My daughter has started to attend a Catholic school on our street. She is encouraged to attend mass with her class once a week, so I went with her today. We’re not Catholic, so many of the practices are new for me and beautiful. The priest moved to where the children sat for his message. He told the children about St. Therese of Lisieux. I was impressed that he explained that only a few women have been named “Doctors of the Church,” and she is one because she sought to love God in everything she did. Children you can do that too. It was simple, inspiring, doable, and I was touched.
1 John 4
1 My dear friends, don’t believe everything you hear. Carefully weigh and examine what people tell you. Not everyone who talks about God comes from God. There are a lot of lying preachers loose in the world.
2 Here’s how you test for the genuine Spirit of God. Everyone who confesses openly his faith in Jesus Christ – the Son of God, who came as an actual flesh-and-blood person – comes from God and belongs to God.
3 And everyone who refuses to confess faith in Jesus has nothing in common with God. This is the spirit of antichrist that you heard was coming. Well, here it is, sooner than we thought!
4 My dear children, you come from God and belong to God. You have already won a big victory over those false teachers, for the Spirit in you is far stronger than anything in the world.
5 These people belong to the Christ-denying world. They talk the world’s language and the world eats it up.
6 But we come from God and belong to God. Anyone who knows God understands us and listens. The person who has nothing to do with God will, of course, not listen to us. This is another test for telling the Spirit of Truth from the spirit of deception.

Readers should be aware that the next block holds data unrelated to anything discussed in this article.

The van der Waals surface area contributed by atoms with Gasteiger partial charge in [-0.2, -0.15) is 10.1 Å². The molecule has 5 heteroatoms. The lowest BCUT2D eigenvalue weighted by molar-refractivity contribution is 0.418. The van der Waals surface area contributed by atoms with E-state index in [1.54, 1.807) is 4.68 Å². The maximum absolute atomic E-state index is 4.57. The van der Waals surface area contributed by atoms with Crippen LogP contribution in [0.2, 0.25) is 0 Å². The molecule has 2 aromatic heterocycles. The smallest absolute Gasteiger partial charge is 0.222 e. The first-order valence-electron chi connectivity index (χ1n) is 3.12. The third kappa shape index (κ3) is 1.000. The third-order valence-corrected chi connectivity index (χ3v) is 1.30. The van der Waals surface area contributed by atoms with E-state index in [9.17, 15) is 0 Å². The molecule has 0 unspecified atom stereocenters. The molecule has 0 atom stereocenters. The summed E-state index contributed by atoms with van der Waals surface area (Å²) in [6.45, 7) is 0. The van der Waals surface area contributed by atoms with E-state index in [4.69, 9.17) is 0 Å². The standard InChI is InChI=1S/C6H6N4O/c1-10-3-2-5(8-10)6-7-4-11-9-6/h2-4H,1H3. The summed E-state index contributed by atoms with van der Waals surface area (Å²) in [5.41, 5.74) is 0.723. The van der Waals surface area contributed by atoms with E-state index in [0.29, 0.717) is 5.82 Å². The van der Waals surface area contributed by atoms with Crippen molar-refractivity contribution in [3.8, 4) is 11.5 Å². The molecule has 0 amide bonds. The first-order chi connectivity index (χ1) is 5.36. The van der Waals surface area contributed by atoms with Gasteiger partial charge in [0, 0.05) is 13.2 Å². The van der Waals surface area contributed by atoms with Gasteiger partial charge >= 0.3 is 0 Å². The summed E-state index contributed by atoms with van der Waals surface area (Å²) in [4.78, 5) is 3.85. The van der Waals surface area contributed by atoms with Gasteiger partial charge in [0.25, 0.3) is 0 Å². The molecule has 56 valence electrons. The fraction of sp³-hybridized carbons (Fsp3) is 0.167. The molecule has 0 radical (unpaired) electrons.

7 My beloved friends, let us continue to love each other since love comes from God. Everyone who loves is born of God and experiences a relationship with God.
8 The person who refuses to love doesn’t know the first thing about God, because God is love – so you can’t know him if you don’t love.
9 This is how God showed his love for us: God sent his only Son into the world so we might live through him.
10 This is the kind of love we are talking about – not that we once upon a time loved God, but that he loved us and sent his Son as a sacrifice to clear away our sins and the damage they’ve done to our relationship with God.
11 My dear, dear friends, if God loved us like this, we certainly ought to love each other.
12 No one has seen God, ever. But if we love one another, God dwells deeply within us, and his love becomes complete in us – perfect love!
13 This is how we know we’re living steadily and deeply in him, and he in us: He’s given us life from his life, from his very own Spirit.
14 Also, we’ve seen for ourselves and continue to state openly that the Father sent his Son as Savior of the world.
15 Everyone who confesses that Jesus is God’s Son participates continuously in an intimate relationship with God.
16 We know it so well, we’ve embraced it heart and soul, this love that comes from God.
17 This way, love has the run of the house, becomes at home and mature in us, so that we’re free of worry on Judgment Day – our standing in the world is identical with Christ’s.
18 There is no room in love for fear. Well-formed love banishes fear. Since fear is crippling, a fearful life – fear of death, fear of judgment – is one not yet fully formed in love.
19 We, though, are going to love – love and be loved. First we were loved, now we love. He loved us first.
20 If anyone boasts, “I love God,” and goes right on hating his brother or sister, thinking nothing of it, he is a liar. If he won’t love the person he can see, how can he love the God he can’t see?
21 The command we have from Christ is blunt: Loving God includes loving people. You’ve got to love both.
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